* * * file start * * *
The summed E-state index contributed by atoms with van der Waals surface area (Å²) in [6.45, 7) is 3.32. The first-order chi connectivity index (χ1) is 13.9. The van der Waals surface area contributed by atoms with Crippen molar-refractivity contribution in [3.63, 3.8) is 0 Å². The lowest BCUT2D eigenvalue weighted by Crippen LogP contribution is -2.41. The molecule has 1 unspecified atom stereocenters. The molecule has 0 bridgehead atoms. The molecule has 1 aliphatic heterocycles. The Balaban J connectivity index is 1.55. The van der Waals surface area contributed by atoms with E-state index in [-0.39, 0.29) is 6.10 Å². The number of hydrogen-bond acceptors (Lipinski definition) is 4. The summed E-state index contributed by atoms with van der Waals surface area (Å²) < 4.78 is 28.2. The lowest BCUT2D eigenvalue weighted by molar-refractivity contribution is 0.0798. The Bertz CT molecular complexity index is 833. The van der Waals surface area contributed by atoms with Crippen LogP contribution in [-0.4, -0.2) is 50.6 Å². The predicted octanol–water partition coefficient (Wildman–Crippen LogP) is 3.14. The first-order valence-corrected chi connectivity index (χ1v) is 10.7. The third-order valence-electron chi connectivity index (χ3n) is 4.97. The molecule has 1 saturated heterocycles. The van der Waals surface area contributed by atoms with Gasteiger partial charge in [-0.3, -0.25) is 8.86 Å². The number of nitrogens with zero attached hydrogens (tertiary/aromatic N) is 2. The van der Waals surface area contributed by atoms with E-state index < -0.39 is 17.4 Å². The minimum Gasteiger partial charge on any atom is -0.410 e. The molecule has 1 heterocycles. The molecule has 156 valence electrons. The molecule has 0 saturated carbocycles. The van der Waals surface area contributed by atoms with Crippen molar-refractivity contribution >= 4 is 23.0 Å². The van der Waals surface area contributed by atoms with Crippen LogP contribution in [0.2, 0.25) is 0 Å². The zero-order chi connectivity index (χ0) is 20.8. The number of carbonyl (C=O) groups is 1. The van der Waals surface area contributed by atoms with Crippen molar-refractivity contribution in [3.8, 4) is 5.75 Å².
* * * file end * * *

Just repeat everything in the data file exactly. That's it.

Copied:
The summed E-state index contributed by atoms with van der Waals surface area (Å²) in [6.45, 7) is 3.32. The first-order chi connectivity index (χ1) is 13.9. The van der Waals surface area contributed by atoms with Crippen molar-refractivity contribution in [3.63, 3.8) is 0 Å². The lowest BCUT2D eigenvalue weighted by Crippen LogP contribution is -2.41. The molecule has 1 unspecified atom stereocenters. The molecule has 0 bridgehead atoms. The molecule has 1 aliphatic heterocycles. The Balaban J connectivity index is 1.55. The van der Waals surface area contributed by atoms with E-state index in [-0.39, 0.29) is 6.10 Å². The number of hydrogen-bond acceptors (Lipinski definition) is 4. The summed E-state index contributed by atoms with van der Waals surface area (Å²) < 4.78 is 28.2. The lowest BCUT2D eigenvalue weighted by molar-refractivity contribution is 0.0798. The Bertz CT molecular complexity index is 833. The van der Waals surface area contributed by atoms with Crippen LogP contribution in [-0.4, -0.2) is 50.6 Å². The predicted octanol–water partition coefficient (Wildman–Crippen LogP) is 3.14. The first-order valence-corrected chi connectivity index (χ1v) is 10.7. The third-order valence-electron chi connectivity index (χ3n) is 4.97. The molecule has 1 saturated heterocycles. The van der Waals surface area contributed by atoms with Gasteiger partial charge in [-0.3, -0.25) is 8.86 Å². The number of nitrogens with zero attached hydrogens (tertiary/aromatic N) is 2. The van der Waals surface area contributed by atoms with E-state index < -0.39 is 17.4 Å². The minimum Gasteiger partial charge on any atom is -0.410 e. The molecule has 1 heterocycles. The molecule has 156 valence electrons. The molecule has 0 saturated carbocycles. The van der Waals surface area contributed by atoms with Crippen molar-refractivity contribution >= 4 is 23.0 Å². The van der Waals surface area contributed by atoms with Crippen LogP contribution in [0.2, 0.25) is 0 Å². The zero-order chi connectivity index (χ0) is 20.8. The number of carbonyl (C=O) groups is 1. The van der Waals surface area contributed by atoms with Crippen molar-refractivity contribution in [3.8, 4) is 5.75 Å².